- The western Pygmy Perch is a small freshwater fish that is native to southwestern Australia.
- They have a distinctive brownish-green coloration with dark stripes running down their sides.
- It is found in shallow, slow-moving streams, billabongs, and other freshwater habitats. They are typically active during the day and tend to hide under rocks and other debris for shelter.
- The western Pygmy Perch is a carnivorous species that feeds primarily on small invertebrates, such as insects and crustaceans.
- The species can be found in both saline and freshwater environments.
- The western Pygmy Perch is known to breed during winter and spring months. Female western Pygmy Perch lay their eggs in nests created by males.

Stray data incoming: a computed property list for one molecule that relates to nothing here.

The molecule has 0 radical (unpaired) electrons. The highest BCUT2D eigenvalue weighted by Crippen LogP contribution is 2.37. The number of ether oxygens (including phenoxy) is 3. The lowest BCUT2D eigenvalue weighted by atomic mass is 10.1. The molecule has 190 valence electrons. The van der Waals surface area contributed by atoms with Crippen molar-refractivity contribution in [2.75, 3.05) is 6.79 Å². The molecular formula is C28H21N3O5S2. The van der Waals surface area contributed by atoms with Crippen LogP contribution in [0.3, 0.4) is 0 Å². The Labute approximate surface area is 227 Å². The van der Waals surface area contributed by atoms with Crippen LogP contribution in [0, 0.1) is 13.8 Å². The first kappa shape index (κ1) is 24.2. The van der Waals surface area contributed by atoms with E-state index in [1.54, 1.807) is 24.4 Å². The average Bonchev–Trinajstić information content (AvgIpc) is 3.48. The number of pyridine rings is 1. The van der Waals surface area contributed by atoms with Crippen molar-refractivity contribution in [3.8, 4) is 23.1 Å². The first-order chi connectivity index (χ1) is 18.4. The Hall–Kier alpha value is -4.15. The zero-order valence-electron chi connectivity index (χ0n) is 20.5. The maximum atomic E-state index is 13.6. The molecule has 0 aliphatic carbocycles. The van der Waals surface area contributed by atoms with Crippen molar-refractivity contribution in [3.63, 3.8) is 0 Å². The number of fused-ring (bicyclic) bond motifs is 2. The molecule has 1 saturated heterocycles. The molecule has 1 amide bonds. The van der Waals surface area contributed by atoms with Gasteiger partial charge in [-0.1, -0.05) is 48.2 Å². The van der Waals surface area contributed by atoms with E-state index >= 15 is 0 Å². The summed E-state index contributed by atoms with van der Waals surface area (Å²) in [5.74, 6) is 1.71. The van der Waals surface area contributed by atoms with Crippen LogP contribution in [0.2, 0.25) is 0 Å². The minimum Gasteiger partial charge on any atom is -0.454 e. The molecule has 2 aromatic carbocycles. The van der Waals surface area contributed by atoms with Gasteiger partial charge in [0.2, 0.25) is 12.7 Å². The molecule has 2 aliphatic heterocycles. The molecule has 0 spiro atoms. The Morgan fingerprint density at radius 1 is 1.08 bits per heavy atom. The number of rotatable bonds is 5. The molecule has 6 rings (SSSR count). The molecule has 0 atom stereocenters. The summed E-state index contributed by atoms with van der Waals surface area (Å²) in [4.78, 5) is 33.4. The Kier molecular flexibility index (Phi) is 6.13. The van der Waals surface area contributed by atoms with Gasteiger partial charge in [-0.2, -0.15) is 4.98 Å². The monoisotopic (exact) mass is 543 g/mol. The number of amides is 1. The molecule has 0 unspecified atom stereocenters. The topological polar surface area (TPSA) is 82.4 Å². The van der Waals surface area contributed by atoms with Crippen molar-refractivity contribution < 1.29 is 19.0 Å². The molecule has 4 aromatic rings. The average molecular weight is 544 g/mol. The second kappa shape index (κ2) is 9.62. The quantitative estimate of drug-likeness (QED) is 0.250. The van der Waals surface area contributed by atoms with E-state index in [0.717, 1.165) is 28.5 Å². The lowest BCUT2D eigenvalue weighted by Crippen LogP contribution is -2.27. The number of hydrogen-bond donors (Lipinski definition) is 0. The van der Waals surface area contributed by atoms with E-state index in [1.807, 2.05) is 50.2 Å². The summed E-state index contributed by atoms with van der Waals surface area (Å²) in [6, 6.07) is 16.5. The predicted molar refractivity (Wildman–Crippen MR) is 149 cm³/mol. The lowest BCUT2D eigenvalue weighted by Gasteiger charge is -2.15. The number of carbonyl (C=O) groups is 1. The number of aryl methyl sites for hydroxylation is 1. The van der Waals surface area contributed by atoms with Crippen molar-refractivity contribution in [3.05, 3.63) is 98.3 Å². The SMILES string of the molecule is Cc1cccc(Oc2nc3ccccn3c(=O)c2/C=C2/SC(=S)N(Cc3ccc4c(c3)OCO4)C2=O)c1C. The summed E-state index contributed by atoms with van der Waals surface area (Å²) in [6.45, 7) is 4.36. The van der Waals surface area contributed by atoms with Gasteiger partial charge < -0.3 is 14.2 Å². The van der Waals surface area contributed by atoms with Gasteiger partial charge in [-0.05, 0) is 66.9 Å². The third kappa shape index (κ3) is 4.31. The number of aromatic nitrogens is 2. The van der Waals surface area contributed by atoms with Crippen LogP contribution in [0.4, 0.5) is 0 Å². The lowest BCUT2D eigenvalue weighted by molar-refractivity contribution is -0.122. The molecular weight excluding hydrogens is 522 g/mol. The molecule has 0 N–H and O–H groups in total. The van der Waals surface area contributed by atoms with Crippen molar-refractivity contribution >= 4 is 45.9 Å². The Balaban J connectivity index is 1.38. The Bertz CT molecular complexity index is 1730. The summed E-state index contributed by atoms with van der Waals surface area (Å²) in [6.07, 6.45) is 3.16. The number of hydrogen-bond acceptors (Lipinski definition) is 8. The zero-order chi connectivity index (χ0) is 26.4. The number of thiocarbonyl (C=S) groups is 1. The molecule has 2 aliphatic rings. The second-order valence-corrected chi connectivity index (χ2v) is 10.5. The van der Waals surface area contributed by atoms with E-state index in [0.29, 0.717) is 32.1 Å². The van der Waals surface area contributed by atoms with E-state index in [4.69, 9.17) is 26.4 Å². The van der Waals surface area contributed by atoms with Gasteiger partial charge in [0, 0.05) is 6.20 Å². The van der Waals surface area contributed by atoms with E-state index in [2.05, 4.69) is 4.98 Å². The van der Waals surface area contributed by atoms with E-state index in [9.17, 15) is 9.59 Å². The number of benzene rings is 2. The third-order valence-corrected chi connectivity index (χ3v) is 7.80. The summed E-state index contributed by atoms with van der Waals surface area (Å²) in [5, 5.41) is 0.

- The eggs hatch after around two weeks, and the young remain in the nest until they are large enough to swim freely.
- The species has a relatively short lifespan, living for only 2-3 years.
Minimal Species Contact
Engagement with Western Pygmy Perch are largely focused on conservation and protection of the species due to their threatened status.
Species: Nannoperca vittata
The western Pygmy Perch is listed as a threatened species in Australia. They are protected under the Australian Government’s Environment Protection and Biodiversity Conservation Act 1999.